Locking More People of Power in Prison Will Promote Prison Reform! Bring in the Governor!

By · Wednesday, March 4th, 2009

News reports show that federal law enforcement officers have arrested the sitting governor of Illinois. Governor Blagojevich may soon follow his predecessor, Illinois’ former governor Ryan into federal prison.

I’ve been locked inside various federal prisons since 1987, and it always pleases me when formerly influential members of society join our community of felons. Besides the two governors of Illinois, our prison system confines the former law-and-order congressman Duke Cunningham. Senator Ted Stevens of Alaska, a new convict, may soon join other former legislators and government representatives who serve time with me at Taft Camp.

My enthusiasm in welcoming these leaders of society into the prison system isn’t because I want them or their families to suffer. Rather, I want them to bring attention to the absurdity of what is becoming our prison nation. Most influential people in society live in oblivion with regard to the more than 2.3 million people who languish in America’s prison system. Locking up these leaders may advance the chances for prison reform.

I do get a kick out of conversations I’ve had with people who were born into privilege, yet now struggle through the indignities of prison alongside me. Despite their erstwhile passion for lock-’em-up-and-throw-away-the-key justice, they now whine about the complexities of confinement. They don’t understand why administrators limit our access to telephone calls home and visiting privileges. They consider policies that prohibit parole and work-release programs against the public interest.

These men who once thrived in the trappings of power at the highest level, men who hold degrees from America’s finest universities, maintain social connections with other people of influence. As such, they enjoy an audience for their grievances. Rather than complaining to family members trapped in welfare lines and drowning in systemic cycles of poverty as most prisoners do, these prisoners who hail from legislative chambers and executive suites cry to people who can change the wretched system of so-called corrections.

In my article entitled Eighteen Year old Receives Ten-Year Sentence, I describe the more typical prisoner. I hope the mayors, senators, congressmen, and other politicians coming to prison will help usher in a kinder, gentler, more compassionate America. Perhaps they will promote the teachings of Christ that urge forgiveness, and condemn the writings of Machiavelli, that encourage duplicity.

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3 Responses to “Locking More People of Power in Prison Will Promote Prison Reform! Bring in the Governor!”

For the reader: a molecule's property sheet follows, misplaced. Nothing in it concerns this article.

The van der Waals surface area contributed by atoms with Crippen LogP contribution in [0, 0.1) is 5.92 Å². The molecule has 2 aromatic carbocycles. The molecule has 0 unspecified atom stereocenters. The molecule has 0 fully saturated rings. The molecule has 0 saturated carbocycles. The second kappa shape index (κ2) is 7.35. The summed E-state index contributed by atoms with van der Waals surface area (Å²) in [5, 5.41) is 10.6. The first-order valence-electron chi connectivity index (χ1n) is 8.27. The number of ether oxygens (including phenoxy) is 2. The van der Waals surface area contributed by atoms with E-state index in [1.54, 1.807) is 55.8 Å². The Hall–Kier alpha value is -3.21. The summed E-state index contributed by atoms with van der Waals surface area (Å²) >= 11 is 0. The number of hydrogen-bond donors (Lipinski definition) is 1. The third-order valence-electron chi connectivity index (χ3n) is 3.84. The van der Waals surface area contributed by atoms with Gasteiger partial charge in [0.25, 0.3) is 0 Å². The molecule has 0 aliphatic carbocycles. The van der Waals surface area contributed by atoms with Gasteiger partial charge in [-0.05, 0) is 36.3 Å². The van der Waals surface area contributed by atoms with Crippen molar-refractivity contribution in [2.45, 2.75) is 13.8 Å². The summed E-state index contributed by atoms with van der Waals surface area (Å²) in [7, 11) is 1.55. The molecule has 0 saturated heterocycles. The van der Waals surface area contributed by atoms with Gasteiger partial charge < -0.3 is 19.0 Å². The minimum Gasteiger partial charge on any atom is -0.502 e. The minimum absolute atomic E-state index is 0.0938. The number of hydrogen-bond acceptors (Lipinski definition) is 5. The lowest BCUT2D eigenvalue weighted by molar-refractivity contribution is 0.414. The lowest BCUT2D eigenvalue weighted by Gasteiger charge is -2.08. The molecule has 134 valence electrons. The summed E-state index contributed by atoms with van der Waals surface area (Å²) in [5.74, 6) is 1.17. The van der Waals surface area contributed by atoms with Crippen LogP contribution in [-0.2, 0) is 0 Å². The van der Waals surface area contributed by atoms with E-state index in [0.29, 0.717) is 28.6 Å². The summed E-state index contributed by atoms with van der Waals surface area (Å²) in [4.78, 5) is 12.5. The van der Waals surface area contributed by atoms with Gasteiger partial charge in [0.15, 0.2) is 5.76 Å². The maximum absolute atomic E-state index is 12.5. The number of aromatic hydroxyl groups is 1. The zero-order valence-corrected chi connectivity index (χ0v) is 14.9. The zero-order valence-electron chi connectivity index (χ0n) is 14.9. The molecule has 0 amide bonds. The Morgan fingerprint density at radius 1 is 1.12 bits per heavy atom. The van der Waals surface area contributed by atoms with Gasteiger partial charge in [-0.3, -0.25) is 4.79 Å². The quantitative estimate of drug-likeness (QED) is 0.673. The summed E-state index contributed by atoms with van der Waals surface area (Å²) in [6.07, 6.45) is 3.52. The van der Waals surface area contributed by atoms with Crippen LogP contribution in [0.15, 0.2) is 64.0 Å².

1. mortimer says:

    You have a valid point there! Bring in the politicians!

  2. Karina Ayala says:

    March 11, 2009
    Mr. Santos:
    In your article entitled “Locking More People of Power in Prison Will Promote Prison Reform! Bring in the Governor!” you have indicated that you have had conversations with these people who were born into privileges and have social connections are now whining about the complexities of confinement.My questions to you are, Have these people mentioned to you what they are going to do to try to fix the complexities of confinement? If so, what kind of help are they going to try to offer and from who? And if these people have already reached out for help are they succeeding or failing? If they are failing, why do you think they are failing?
    I enjoyed reading your thoughts and concerns about this issue. I thank you for all the time you’ve contributed in my understanding of Corrections.
    Karina Ayala

    • Dear Karina,

      I appreciate the time you’ve taken to read my work, and I’m glad you’ve found some value in it as you study corrections. The people to whom I referred in this article were not serving their time in productive ways. Rather than making efforts to improve the system of corrections, they focused energy on explaining why they were not guilty and how it was an injustice that they had to live by the same rules that governed other people in prison.

      Although they led careers as legislators before, they were prisoners now. I wanted them to use their influence to apprise colleagues of what they had learned about the prison experience. Instead, many of the men who formally held positions of power wanted to rail about how they felt that they had personally been wrongly convicted. They had less concern for what I considered to be a fundamentally flawed system. Those prisoners only thought about themselves. Still, I felt happy to have them in our population because their imprisonment brought attention to the system. We needed more attention to influence prison reform.

      Bernard Madoff’s recent imprisonment, for example, has brought more attention to the struggles with which prisoners live than any 1,000 people who were convicted of less notorious crimes could bring. That’s why I’m pleased to see more people of influence come into the prison system.

      Best wishes,
      Michael Santos